In 2007 I was on board a flight heading to Shanghai for a business trip. The flight crew were making the final preparations for our arrival when the realisation suddenly hit me; that I was for the first time in my life about to step foot in a communist country. I think the thing I found most intriguing was that I had not previously given it a second thought; perhaps I should have thought more about the implications of being in a different political and cultural regime. As it happened, the city was perhaps one of the most vibrant and active places I’ve visited and indeed from an economic perspective every bit like the other capitalist centres to which I have been.
The nostalgic reflection on my business trip to China so many years ago was prompted by a piece in the Harvard Business Review by Professor Rana Mitter[i] and senior lecturer at MIT, Elsbeth Johnson, entitled ‘What the West gets wrong about China’.[ii] In this piece the authors argue that western observers assume that the incredible growth and change in lifestyle in China will eventually lead to a convergence of political and economic ideologies with those of democratic countries. They point to three myths that they believe underpin the misunderstanding: Economics and democracy are two sides of the same coin; authoritarian political systems can’t be legitimate and, the Chinese live, work and invest like Westerners.
The first myth assumes that in a growing and strengthening economic environment, liberal democracy will become the prevailing ideology. We believe this because we have witnessed it happen in many other countries, most notably with the collapse of the USSR and we saw economic growth occur at the same time as social improvement and the development of the rule of law. In short, change led to improvement. The authors argue that in contrast it is China’s stability through authoritarian rule that has enabled growth: “China is not an authoritarian state seeking to become more liberal but [one] seeking to become more successful…”.
The ideological underpinnings of Chinese Communist Party (CCP) form the basis of the second myth. The authors argue that the fact that the CCP’s belief rests not only on Marxist doctrine, but Marxist-Leninist thought. Marxism is concerned with economic outcomes, whereas Marxist-Leninism seeks economic results and control of the system. It is the second element of control which strengthens and perpetuates the ideology, giving citizens the belief that they can trust in and rely on the system.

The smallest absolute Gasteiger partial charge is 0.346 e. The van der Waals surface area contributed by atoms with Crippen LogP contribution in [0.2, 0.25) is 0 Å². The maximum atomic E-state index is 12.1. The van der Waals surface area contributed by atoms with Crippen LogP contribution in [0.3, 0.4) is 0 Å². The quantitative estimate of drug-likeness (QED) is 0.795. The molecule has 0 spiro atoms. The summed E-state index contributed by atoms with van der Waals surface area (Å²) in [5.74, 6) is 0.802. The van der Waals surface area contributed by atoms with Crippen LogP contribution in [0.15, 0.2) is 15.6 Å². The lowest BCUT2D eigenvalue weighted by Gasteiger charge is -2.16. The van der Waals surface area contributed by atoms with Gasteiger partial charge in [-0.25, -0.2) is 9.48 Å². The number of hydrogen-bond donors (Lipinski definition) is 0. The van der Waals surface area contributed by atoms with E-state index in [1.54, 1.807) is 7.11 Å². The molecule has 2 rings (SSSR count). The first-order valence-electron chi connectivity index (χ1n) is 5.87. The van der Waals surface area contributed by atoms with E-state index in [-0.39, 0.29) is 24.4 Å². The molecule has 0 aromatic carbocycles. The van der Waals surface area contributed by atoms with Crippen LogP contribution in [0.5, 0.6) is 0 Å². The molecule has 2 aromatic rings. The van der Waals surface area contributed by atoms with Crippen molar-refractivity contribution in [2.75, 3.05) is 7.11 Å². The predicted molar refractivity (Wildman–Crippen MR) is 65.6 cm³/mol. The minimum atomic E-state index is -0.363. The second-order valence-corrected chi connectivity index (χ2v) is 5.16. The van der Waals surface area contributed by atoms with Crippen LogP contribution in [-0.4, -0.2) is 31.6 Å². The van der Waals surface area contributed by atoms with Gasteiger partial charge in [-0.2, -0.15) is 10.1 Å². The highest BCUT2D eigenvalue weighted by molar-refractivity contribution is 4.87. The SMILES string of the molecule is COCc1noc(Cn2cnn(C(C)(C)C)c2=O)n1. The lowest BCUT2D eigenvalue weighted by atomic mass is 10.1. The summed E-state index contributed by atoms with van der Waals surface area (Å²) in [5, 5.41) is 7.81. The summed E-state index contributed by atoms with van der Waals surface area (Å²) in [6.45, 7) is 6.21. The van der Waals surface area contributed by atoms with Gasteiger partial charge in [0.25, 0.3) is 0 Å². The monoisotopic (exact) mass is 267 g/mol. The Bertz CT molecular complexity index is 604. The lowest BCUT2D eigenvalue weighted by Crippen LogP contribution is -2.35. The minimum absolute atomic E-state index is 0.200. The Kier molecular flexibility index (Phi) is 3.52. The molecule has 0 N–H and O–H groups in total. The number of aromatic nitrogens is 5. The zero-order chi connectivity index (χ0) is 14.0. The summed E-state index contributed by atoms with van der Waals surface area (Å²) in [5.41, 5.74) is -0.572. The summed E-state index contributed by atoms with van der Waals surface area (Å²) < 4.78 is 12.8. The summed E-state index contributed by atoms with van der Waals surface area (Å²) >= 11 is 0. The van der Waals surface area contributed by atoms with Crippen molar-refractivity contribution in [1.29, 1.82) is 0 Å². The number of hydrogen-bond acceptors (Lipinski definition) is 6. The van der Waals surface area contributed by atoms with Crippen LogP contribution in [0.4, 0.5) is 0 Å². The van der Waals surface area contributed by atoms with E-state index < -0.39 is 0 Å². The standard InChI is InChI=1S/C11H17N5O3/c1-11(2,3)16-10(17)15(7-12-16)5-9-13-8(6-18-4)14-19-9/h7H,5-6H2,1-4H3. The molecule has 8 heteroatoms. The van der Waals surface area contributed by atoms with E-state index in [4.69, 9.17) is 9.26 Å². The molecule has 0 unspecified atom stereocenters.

The final myth argues that because of the dramatic change of the country since and including Mao’s Great Leap Forward and the experiences witnessed by individuals born in the 50s, there is less sense of predictability about what the future holds. As a result, risk aversion increases significantly over longer time horizons or, conversely, a preference for short-term gain. This has permeated the culture, leading to much more focus on trading for profit. The article tells of a survey of Chinese investors where 81% trade at least once a month, compared with 53% of US investors.
I suppose I do fall into the camp the authors are seeking to educate, in other words I have tended to extrapolate the incredible economic growth in China as resulting one day in an open liberal, democratic nation. I suppose the lesson learned is to not assume and to take a step into history to truly understand what exists today and what is likely to come. In any event and in whatever societal form China takes, it will undoubtedly continue to be a significant powerhouse driving innovation and significantly contributing to global growth.
[i] Professor of History and politics of modern China at Oxford
[ii] Harvard Business Review, May-June 2021, pp.42-48